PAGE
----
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  11. Boswell

    Boswell Moderator Distinguished Member

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    It's fine for applications like ham radio, and maybe analogue hi-fi. The field of digital audio is a bit different, because generated harmonics that fall above the Nyquist frequency wrap around back into the audio band, creating components at spurious frequencies that are related to but are not multiples of the original fundamental. Because of this, they are grating on the ear and they should not be called harmonics. I use "spurs" because I think it's a good term, as it has the connotation of something sharp and unpleasant. The Google definition does not deal with these non-multiple components.

    I had a quick wider look online, and the subject does not seem to be covered very well in relation to digital audio. Here's a page that shows the difference between harmonics and spurious signals in an r.f. context. The result is similar in digital audio, but the mechanism of production is quite different. I'll have to search a bit further to find something suitable for the RO glossary.
     
  12. pcrecord

    pcrecord Quality recording seeker ! Distinguished Member

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    Yeah, Mixbus isn't the first I would put on the trial stand.. It's a well made software.
    No, I'm curious about some from UA, many emulations of hardware introduce distortions and harmonics.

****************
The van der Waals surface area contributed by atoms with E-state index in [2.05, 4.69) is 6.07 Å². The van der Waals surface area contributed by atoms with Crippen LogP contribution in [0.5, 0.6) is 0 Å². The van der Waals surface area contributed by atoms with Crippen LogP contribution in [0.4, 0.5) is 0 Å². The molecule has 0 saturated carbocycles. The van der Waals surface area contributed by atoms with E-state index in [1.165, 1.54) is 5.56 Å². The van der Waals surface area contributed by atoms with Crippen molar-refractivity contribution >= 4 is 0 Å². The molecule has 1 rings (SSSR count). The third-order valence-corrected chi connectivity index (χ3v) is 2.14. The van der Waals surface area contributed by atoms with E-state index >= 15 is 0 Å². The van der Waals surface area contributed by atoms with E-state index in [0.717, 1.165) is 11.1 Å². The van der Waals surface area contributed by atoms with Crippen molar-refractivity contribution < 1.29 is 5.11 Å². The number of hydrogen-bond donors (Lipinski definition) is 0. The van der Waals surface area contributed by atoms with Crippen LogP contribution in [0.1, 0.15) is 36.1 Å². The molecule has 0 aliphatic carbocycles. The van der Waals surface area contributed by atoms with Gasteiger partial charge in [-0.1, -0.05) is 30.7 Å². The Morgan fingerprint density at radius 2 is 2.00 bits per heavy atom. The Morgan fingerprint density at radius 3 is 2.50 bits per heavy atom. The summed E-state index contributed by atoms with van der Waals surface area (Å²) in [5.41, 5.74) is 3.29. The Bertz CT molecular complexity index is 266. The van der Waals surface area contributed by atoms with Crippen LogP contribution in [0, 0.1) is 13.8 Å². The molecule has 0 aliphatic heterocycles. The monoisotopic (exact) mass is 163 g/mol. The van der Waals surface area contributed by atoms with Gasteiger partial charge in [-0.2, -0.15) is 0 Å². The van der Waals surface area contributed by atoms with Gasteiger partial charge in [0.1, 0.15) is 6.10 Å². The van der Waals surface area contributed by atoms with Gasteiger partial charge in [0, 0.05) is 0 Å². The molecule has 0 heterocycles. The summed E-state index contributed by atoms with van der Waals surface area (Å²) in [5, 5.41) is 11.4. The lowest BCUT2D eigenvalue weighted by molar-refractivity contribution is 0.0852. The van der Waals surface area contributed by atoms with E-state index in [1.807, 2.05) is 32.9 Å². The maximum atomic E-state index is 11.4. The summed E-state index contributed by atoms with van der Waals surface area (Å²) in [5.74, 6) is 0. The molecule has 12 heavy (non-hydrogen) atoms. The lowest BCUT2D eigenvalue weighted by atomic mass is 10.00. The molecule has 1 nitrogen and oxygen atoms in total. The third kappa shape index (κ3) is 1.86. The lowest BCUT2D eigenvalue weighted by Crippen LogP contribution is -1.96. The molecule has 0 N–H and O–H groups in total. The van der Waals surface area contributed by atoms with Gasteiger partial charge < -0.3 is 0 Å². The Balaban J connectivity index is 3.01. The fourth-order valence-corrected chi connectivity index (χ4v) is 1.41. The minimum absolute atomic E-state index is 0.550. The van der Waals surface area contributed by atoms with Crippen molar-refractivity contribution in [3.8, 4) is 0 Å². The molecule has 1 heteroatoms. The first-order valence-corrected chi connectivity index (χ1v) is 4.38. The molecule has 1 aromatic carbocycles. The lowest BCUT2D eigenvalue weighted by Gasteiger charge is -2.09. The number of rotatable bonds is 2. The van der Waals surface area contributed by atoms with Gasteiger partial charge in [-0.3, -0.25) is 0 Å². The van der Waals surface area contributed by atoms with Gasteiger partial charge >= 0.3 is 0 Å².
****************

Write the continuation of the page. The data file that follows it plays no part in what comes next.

I'm guessing some daws are more prone than others depending on their floating point.
    When I compared Sonar Reaper and Samplitude, I discovered that UA comp2a was producing harmonics abobe 20khz only on Samplitude.

    Also some plugins do have adjustable overclocking, it might not be a good idea to deactivate it to save CPU or achieve lower latency
     
  13. audiokid

    audiokid Chris Staff

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  14. kmetal

    kmetal Kyle P. Gushue Distinguished Member

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    I instantly thought of waves, who make very bright pluggins generally and can get harsh. I find that their emulations are often bright and grainy, relative to their non emulation plugs.

    I wonder how this result varies with session sample rate, and pluggin version, and pluggin format type.

    Its interesting that in sam its up at 20khz, samp seems to do something to the high end. The question left unresolved from your video series, is does samplitude add high end, or is it preserving high end, when the others arent?
     
  15. pcrecord